Rec a Series is a monthly post highlighting one of my favorite series, past or present. This month, I’m shining the spotlight on a series that branched off an insanely popular Urban Fantasy series. Take one insanely dominant werewolf enforcer second only to the Marrok, add in a brutalized female werewolf who falls outside of pack hierarchy, and you’ve got a match guaranteed to provide a few ulcers to even the most powerful wolf. If you love Mercy Thompson, you really need to check out Alpha and Omega.
Alpha and Omega by Patricia Briggs
Yeah, yeah, I know. I tend to talk about the spin-offs before I jump into the original series, but for some reason I seem to like them better. Maybe it’s some weird form of rebellion? I dunno. Alpha & Omega centers around a very briefly mentioned side-character from the first Mercy Thompson book, Moon Called named Charles Cornick. Now, Charles is a bad-ass among bad-asses. He’s the younger son of Bran Cornick, also known as the Marrok—the leader of all the werewolves in North America, and Blue Jay Woman, the daughter of a Salish man of magic. He’s Bran primary enforcer, the one who takes care of problematic werewolves the other alphas can’t or won’t deal with. On a trip to Chicago to investigate the young werewolf, Alan Frazier, from Moon Called, he meets a young woman whose pack has brutalized her for reasons of their own. Anna Latham. Charles recognizes Anna, not as the submissive wolf her packs wants her to believe she is, but as the Omega wolf she is. Brother Wolf, his werewolf aspect, recognizes her as something much more interesting: his mate.
This series is different from a lot of paranormal romances with über-alpha males and weaker females. Charles recognizes that he has to be careful with Anna, considering all she’s been through. He knows he’s got a long road ahead of him and is willing to be patient and not push too hard. He’s also afraid of losing her, which causes a lot of problems between them. So, he’s not infallible, he’s not an alpha-hole…he’s just very very powerful. Anna, on the other hand, has strength, but it’s more subtle. Yes, she’s skittish around very dominant wolves. She spent three years in hell, that doesn’t go away just because her hubby is werewolf boogeyman #2 (her father-in-law being #1). But she has a core of steel and is willing to risk a lot for those she loves. FBI agent, Leslie Fisher, sums up this couple really well in Fair Game when she tells Anna: “I thought that you were mismatched when I first met you two, but you aren’t, are you?” Anna replies with “No, I’m the only one who knows when he’s teasing.”
The books are woven throughout the Mercy Thompson timeline, with actions occurring in one that affects or at least is referenced in the other. We see that from the beginning with the reason for Charles to go to Chicago in the introductory novella. Strangely enough, I’ve found the actions in the original Mercy series to have less of an impact on the A&O books than the other way around. YMMV.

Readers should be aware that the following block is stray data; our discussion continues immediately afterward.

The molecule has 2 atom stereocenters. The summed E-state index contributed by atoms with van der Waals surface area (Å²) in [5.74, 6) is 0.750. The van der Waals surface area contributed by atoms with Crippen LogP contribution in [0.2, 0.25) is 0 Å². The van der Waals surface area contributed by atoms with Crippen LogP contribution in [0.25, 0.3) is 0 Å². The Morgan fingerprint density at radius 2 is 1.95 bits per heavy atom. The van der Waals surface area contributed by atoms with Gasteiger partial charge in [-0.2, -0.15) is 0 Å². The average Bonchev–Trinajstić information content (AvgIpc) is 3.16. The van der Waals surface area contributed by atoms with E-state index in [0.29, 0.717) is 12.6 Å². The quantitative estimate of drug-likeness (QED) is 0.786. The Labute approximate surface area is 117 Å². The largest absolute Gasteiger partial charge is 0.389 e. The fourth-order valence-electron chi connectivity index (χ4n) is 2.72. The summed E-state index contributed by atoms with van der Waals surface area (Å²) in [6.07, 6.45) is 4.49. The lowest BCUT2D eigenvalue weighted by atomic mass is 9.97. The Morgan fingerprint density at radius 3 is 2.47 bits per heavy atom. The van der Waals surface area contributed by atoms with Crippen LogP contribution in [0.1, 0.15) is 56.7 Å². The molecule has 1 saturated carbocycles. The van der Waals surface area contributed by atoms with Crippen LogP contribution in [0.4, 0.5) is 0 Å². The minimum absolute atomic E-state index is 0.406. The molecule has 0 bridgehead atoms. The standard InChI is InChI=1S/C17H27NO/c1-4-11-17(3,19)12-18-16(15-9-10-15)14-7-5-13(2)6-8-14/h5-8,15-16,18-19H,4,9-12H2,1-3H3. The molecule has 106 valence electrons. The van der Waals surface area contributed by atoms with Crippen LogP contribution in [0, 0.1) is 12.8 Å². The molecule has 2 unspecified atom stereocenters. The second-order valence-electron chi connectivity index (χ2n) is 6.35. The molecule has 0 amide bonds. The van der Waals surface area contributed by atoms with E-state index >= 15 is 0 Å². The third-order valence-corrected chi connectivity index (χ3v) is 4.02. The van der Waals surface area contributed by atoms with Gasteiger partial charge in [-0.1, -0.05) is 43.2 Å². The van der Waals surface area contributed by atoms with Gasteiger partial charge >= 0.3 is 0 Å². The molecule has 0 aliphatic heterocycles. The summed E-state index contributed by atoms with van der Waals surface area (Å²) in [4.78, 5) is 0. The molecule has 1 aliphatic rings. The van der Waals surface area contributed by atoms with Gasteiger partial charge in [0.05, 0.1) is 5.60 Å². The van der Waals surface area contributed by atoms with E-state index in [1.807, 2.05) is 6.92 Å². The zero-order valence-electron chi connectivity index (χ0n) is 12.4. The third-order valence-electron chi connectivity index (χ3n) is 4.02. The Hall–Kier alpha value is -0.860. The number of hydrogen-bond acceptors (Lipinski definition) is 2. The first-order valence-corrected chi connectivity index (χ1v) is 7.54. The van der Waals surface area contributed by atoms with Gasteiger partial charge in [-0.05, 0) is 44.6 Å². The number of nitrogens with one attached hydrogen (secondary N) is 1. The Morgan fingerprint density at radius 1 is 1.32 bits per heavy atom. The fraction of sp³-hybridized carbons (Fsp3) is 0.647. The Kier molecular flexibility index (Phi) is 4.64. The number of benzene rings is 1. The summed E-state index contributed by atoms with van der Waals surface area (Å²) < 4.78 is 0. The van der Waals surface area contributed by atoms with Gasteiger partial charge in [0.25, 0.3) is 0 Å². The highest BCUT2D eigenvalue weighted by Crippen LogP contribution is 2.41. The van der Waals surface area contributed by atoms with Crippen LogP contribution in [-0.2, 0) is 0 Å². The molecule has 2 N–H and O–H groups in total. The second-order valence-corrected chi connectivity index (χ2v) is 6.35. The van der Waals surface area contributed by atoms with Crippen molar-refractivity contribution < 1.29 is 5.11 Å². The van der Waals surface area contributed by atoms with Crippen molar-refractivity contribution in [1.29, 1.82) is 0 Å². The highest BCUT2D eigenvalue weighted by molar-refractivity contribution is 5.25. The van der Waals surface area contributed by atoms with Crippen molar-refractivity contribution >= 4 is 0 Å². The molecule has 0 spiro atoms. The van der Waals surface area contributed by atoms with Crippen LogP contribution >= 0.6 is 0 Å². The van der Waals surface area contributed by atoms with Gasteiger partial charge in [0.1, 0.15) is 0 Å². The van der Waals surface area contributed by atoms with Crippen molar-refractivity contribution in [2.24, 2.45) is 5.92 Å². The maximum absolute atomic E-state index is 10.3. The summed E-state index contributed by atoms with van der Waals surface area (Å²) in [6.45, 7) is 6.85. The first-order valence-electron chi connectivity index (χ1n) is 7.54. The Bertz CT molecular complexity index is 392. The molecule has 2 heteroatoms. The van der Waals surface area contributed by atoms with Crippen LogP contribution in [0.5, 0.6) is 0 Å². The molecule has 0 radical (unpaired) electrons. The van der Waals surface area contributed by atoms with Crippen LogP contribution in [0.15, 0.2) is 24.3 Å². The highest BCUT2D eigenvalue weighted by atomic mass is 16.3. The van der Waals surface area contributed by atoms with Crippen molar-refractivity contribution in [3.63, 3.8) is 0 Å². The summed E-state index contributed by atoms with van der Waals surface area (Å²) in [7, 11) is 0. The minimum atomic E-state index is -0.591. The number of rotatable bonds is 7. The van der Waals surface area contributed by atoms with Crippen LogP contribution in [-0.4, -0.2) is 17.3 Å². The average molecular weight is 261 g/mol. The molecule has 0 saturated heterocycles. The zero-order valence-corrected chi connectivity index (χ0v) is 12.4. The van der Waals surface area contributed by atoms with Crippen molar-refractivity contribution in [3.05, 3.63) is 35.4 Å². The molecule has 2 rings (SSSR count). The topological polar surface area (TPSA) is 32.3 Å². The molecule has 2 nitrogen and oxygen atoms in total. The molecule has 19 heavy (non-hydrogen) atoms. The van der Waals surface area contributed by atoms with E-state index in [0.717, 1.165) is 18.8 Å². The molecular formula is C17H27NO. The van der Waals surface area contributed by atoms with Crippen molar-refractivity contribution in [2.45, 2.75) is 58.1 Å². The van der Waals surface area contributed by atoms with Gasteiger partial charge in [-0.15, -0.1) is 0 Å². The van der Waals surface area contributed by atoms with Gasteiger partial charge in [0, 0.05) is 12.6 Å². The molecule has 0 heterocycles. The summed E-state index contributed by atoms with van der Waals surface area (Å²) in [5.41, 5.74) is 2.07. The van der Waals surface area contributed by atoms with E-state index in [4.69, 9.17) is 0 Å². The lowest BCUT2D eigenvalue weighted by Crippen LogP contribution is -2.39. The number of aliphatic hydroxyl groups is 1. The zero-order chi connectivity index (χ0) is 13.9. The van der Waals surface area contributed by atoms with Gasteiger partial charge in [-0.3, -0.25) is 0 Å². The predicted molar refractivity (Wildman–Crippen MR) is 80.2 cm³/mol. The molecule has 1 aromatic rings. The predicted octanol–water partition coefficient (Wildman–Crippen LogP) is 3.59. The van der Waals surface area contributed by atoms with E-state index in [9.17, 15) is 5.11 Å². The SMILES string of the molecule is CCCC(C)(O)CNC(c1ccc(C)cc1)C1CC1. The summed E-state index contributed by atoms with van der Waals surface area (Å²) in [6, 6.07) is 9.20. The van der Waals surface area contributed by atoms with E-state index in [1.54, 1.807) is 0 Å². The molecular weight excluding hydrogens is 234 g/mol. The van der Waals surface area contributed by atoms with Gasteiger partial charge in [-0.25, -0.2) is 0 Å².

Overall, I find these books to lean a lot more towards paranormal romance than urban fantasy, though on the “sweet” side: not a lot sex and none of it graphic. I’ve also decided that if I really, really want a Charles of my very own.
Narrator: Holter Graham is amazing as the narrator for the audiobooks. If you’ve read the series but not tried the audio, DO! I adore his voice for Charles. Absolutely perfect. Bran’s isn’t too bad either. In Dead Heat, things got a bit mixed up but Briggs stated at a reading that was due to Graham being ill around the time of recording. Other than that, these books are an auditory dream.
Quote: This quote, from Hunting Ground pretty much sums up Charles and Anna’s relationship:
“My grandfather would have loved to have met you,” he told her huskily. “He would have called you ‘She Moves Trees Out of His Path.’”
She looked lost, but his da laughed. He’d known the old man, too.
“He called me ‘He Who Must Run into Trees,’” Charles explained, and in a spirit of honesty, a need for his mate to know who he was, he continued, “or sometimes ‘Running Eagle.’”
“’Running Eagle’?” Anna puzzled it over, frowning at him. “What’s wrong with that?”
“Too stupid to fly,” murmured his father with a little smile.
Alpha and Omega –
Number of Books: Four
- Cry Wolf – events occur immediately after the novella, Alpha and Omega
- Hunting Ground – events occur after Cry Wolf, but before the second Mercy Thompson book, Blood Bound
- Fair Game – events occur approximately 2 years after Hunting Ground and immediately after the sixth Mercy Thompson book, River Marked
- Dead Heat – events occur after the seventh Mercy Thompson book, Frost Burned
Number of Extras: One
- Alpha and Omega – Originally published in the anthology On the Prowl and occurs immediately after the first Mercy Thompson book, Moon Called, on the timeline
- No, the fifth book is scheduled for March, 2018.